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Tag Archives: Random Thoughts

How to heal the human soul?

When I started writing this blog, I wanted to give people something to smile about. Maybe something to show people that medicine can be difficult, but it can also be a lot of fun. Last night one patient reminded me that medicine isn’t always so fun. A poor old guy got brought in by ambulance after pulling out his dialysis catheter. He got mad and did it on purpose. Told his wife he didn’t want to live anymore and just yanked it out. “Why did you do it?” I asked, already knowing the answer. He looked me square in the eye and matter-of-factly said “I’m sick of living, doc. I’d just rather be dead.” I asked him what his wife thought about all this. “It’s not about her, it’s about me. I’m a burden to her. Look at me — I’m 67, have diabetes, have the shakes from Parkinson’s, am half blind, and have to be on some dialysis machine three times a week just to keep me alive.” “Sure, things may seem bad,” I said, “but don’t you have grandkids? Don’t you want to be a part of their lives?” “Yeah, yeah, you’re not the first doctor to ask me about my grandkids. I hardly see them anyway. All they know is that their grand-dad is sick.” “Besides,” he said, holding out his shaking hands, “look at these hands — I can hardly feed myself.” Then, raising his voice, he lamented “It takes me an hour to shave using a rotary razor. Life just isn’t worth living anymore.” “Well don’t you have any hobbies you enjoy?” I asked, starting to grasp for straws. “No. And I’m done talking to you. Don’t ask me any more questions, because I’m not going to answer them. We’re through.” “But…” And then I was cut off by that pervasive stare. He held a finger up between us, and I couldn’t tell whether the shaking was voluntary or involuntary. But he got his point across. I hung my head in defeat, patted him on the shoulder, and walked out of the room. I had the nurse give him some IV Ativan to help him sleep. Not sure if that was more for his benefit or for mine. I can sew up a laceration like Betsy Ross sewed the flag, diagnose a bazillion types of rashes, bust an MI or stroke within 10 minutes of the patient hitting the door, but I can’t heal the human soul. Damn.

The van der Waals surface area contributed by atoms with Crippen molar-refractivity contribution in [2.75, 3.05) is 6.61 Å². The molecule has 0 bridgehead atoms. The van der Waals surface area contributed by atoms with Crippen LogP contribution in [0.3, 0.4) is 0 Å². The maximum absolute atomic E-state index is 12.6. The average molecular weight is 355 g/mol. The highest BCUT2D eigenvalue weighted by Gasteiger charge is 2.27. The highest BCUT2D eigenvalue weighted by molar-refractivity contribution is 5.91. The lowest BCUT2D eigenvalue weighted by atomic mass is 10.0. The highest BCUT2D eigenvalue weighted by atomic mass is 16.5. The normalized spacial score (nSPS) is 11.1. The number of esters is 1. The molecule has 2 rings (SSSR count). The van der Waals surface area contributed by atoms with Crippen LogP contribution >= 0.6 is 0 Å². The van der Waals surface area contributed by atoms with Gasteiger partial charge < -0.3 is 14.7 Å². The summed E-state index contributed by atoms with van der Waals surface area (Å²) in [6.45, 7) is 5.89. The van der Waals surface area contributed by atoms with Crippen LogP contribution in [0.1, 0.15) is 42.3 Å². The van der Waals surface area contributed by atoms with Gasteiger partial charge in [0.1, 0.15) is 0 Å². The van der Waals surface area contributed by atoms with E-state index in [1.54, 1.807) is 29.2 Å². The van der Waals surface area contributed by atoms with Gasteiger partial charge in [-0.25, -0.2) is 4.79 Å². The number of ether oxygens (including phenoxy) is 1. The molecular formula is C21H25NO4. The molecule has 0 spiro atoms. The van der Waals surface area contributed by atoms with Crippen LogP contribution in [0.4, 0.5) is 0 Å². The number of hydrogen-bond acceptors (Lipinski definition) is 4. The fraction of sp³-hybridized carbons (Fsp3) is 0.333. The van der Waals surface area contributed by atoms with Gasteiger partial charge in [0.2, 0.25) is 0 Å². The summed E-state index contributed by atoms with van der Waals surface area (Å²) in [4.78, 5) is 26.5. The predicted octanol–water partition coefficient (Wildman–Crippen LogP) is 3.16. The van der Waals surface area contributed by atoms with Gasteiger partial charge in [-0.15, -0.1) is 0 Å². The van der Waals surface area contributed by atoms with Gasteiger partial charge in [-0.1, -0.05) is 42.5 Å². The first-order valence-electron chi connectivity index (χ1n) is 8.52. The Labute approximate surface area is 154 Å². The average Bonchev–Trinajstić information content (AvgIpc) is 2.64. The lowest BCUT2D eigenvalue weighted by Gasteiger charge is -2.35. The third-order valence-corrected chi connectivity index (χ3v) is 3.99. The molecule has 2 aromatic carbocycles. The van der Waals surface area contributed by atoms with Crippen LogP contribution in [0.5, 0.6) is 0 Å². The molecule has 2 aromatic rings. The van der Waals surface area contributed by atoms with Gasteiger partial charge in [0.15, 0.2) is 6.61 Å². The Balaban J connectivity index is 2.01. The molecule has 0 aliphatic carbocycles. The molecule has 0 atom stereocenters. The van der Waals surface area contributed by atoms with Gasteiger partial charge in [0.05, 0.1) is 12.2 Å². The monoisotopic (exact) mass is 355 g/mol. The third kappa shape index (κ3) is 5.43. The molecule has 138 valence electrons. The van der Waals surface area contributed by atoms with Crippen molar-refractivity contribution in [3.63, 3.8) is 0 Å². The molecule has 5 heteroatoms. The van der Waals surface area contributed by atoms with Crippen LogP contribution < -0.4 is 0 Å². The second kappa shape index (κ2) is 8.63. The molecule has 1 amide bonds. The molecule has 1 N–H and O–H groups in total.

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"Floor Throwing"

Want to get out of the waiting room more quickly when you’re in the ED? Throw yourself on the floor. A patient who has been to our hospital 350 times in the past 8 years (that’s as long as we have been logging the visits) for complaints such as headaches (don’t worry about tumors – you’ve been radiated enough to cure any of those that might pop up) and back pain (no, mild bulging discs that haven’t changed on the last 12 MRIs are not a medical emergency) came during a very busy time. Isn’t it funny how severe pain incrementally increases on subsequent visits? If “0” is no pain and “10” is the worst pain in your life, how is it that someone’s pain can be a “10” on their last consecutive 27 ED visits? I have to raise my eyebrows when someone with 350 hospital visits for pain complaints rates their pain as a “10” on a 1-10 scale. Then the next day, after depleting the hospital reserves of Demerol, this poor soul is seen lifting grocery bags 4 at a time into the trunk of her new Cadillac. But I digress … Not only were there no beds in the ED, there were no seats in the waiting room. She had to sit in a wheelchair. With a 10 out of 10 headache (that is worse than the 60 or so previous headaches for which she has sought treatment in the ED in the past 8 years), she didn’t like that very much, so she threw herself out of the chair and laid on the floor. Of course, that created a problem because several of the patients who were waiting ahead of her then came up to the registration window and said “there’s a woman lying on the floor out here.” What those people didn’t realize is that this woman who was gaming the system just gamed them as well. She just jumped the line. She is about to cut in front of everyone. Yes, ladies and gentlemen, you’ve been waiting patiently but because the amount of circulating narcotics in this woman’s bloodstream has hit a critically low level, she will now be seen immediately – ahead of you. The nurse came out to the waiting room and told her “Ms. Hammer, get up. You’re too heavy and I’m not going to try to lift you.” Of course, she got right up and sat back in the wheelchair. Then she was wheeled back into the ED with a smug little grin on her face. Bottom line: floor throwing works